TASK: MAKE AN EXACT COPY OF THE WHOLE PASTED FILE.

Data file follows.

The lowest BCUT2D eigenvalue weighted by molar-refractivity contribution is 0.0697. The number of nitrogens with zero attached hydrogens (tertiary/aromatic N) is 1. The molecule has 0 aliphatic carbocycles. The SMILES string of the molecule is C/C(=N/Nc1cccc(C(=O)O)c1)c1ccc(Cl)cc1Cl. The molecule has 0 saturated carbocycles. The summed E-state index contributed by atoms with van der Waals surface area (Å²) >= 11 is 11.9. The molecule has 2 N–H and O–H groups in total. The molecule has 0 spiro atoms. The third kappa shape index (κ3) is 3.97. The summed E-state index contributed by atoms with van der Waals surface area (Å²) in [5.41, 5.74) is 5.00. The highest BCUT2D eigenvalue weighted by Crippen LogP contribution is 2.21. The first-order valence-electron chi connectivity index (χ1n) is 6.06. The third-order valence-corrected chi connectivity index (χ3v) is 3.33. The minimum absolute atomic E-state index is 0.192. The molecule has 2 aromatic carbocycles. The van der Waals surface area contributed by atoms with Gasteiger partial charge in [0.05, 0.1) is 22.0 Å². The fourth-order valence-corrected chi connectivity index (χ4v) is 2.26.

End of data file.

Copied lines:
The lowest BCUT2D eigenvalue weighted by molar-refractivity contribution is 0.0697. The number of nitrogens with zero attached hydrogens (tertiary/aromatic N) is 1. The molecule has 0 aliphatic carbocycles. The SMILES string of the molecule is C/C(=N/Nc1cccc(C(=O)O)c1)c1ccc(Cl)cc1Cl. The molecule has 0 saturated carbocycles. The summed E-state index contributed by atoms with van der Waals surface area (Å²) >= 11 is 11.9. The molecule has 2 N–H and O–H groups in total. The molecule has 0 spiro atoms. The third kappa shape index (κ3) is 3.97. The summed E-state index contributed by atoms with van der Waals surface area (Å²) in [5.41, 5.74) is 5.00. The highest BCUT2D eigenvalue weighted by Crippen LogP contribution is 2.21. The first-order valence-electron chi connectivity index (χ1n) is 6.06. The third-order valence-corrected chi connectivity index (χ3v) is 3.33. The minimum absolute atomic E-state index is 0.192. The molecule has 2 aromatic carbocycles. The van der Waals surface area contributed by atoms with Gasteiger partial charge in [0.05, 0.1) is 22.0 Å². The fourth-order valence-corrected chi connectivity index (χ4v) is 2.26.